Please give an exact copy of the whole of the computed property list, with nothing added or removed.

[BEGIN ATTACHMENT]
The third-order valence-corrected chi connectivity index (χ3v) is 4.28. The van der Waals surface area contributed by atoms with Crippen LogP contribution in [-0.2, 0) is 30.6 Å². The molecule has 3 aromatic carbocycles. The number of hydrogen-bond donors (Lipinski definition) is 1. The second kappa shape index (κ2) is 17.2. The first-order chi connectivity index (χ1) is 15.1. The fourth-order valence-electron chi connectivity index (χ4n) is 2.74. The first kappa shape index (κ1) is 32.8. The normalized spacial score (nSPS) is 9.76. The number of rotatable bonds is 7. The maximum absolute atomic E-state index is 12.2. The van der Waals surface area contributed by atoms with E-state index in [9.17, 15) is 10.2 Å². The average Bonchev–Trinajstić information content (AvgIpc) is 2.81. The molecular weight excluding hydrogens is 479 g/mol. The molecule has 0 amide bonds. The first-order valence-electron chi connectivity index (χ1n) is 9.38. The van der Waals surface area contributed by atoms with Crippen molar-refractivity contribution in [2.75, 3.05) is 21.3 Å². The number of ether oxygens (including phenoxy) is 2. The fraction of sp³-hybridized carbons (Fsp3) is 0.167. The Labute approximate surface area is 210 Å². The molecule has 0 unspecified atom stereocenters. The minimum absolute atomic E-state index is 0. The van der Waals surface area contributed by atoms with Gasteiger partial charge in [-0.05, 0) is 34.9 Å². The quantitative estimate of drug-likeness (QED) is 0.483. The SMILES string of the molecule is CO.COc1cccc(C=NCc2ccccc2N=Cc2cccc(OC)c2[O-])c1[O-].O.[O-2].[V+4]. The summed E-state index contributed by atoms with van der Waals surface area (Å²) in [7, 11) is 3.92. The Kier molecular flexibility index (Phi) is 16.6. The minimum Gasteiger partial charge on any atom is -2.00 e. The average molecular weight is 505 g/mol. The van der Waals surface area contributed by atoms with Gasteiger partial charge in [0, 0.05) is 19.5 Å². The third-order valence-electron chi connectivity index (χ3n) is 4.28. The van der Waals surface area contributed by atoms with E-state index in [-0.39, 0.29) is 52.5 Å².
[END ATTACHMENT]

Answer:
The third-order valence-corrected chi connectivity index (χ3v) is 4.28. The van der Waals surface area contributed by atoms with Crippen LogP contribution in [-0.2, 0) is 30.6 Å². The molecule has 3 aromatic carbocycles. The number of hydrogen-bond donors (Lipinski definition) is 1. The second kappa shape index (κ2) is 17.2. The first-order chi connectivity index (χ1) is 15.1. The fourth-order valence-electron chi connectivity index (χ4n) is 2.74. The first kappa shape index (κ1) is 32.8. The normalized spacial score (nSPS) is 9.76. The number of rotatable bonds is 7. The maximum absolute atomic E-state index is 12.2. The van der Waals surface area contributed by atoms with E-state index in [9.17, 15) is 10.2 Å². The average Bonchev–Trinajstić information content (AvgIpc) is 2.81. The molecular weight excluding hydrogens is 479 g/mol. The molecule has 0 amide bonds. The first-order valence-electron chi connectivity index (χ1n) is 9.38. The van der Waals surface area contributed by atoms with Crippen molar-refractivity contribution in [2.75, 3.05) is 21.3 Å². The number of ether oxygens (including phenoxy) is 2. The fraction of sp³-hybridized carbons (Fsp3) is 0.167. The Labute approximate surface area is 210 Å². The molecule has 0 unspecified atom stereocenters. The minimum absolute atomic E-state index is 0. The van der Waals surface area contributed by atoms with Gasteiger partial charge in [-0.05, 0) is 34.9 Å². The quantitative estimate of drug-likeness (QED) is 0.483. The SMILES string of the molecule is CO.COc1cccc(C=NCc2ccccc2N=Cc2cccc(OC)c2[O-])c1[O-].O.[O-2].[V+4]. The summed E-state index contributed by atoms with van der Waals surface area (Å²) in [7, 11) is 3.92. The Kier molecular flexibility index (Phi) is 16.6. The minimum Gasteiger partial charge on any atom is -2.00 e. The average molecular weight is 505 g/mol. The van der Waals surface area contributed by atoms with Gasteiger partial charge in [0, 0.05) is 19.5 Å². The third-order valence-electron chi connectivity index (χ3n) is 4.28. The van der Waals surface area contributed by atoms with E-state index in [-0.39, 0.29) is 52.5 Å².